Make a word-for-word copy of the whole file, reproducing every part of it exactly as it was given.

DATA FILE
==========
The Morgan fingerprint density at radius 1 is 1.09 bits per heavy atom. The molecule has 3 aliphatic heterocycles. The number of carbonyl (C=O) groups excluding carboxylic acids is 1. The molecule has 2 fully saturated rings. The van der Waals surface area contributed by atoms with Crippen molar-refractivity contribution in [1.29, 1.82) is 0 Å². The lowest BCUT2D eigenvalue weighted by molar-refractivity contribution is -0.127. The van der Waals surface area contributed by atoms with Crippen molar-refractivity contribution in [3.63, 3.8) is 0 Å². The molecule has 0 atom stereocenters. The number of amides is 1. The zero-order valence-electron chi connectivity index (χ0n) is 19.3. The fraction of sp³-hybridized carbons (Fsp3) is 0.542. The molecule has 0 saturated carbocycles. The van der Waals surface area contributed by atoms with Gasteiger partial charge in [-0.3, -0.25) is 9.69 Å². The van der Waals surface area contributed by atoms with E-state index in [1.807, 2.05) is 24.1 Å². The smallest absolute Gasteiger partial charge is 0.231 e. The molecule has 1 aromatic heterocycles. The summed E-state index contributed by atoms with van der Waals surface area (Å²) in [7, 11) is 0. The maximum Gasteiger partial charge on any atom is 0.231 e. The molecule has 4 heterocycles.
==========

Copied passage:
The Morgan fingerprint density at radius 1 is 1.09 bits per heavy atom. The molecule has 3 aliphatic heterocycles. The number of carbonyl (C=O) groups excluding carboxylic acids is 1. The molecule has 2 fully saturated rings. The van der Waals surface area contributed by atoms with Crippen molar-refractivity contribution in [1.29, 1.82) is 0 Å². The lowest BCUT2D eigenvalue weighted by molar-refractivity contribution is -0.127. The van der Waals surface area contributed by atoms with Crippen molar-refractivity contribution in [3.63, 3.8) is 0 Å². The molecule has 0 atom stereocenters. The number of amides is 1. The zero-order valence-electron chi connectivity index (χ0n) is 19.3. The fraction of sp³-hybridized carbons (Fsp3) is 0.542. The molecule has 0 saturated carbocycles. The van der Waals surface area contributed by atoms with Gasteiger partial charge in [-0.3, -0.25) is 9.69 Å². The van der Waals surface area contributed by atoms with E-state index in [1.807, 2.05) is 24.1 Å². The smallest absolute Gasteiger partial charge is 0.231 e. The molecule has 1 aromatic heterocycles. The summed E-state index contributed by atoms with van der Waals surface area (Å²) in [7, 11) is 0. The maximum Gasteiger partial charge on any atom is 0.231 e. The molecule has 4 heterocycles.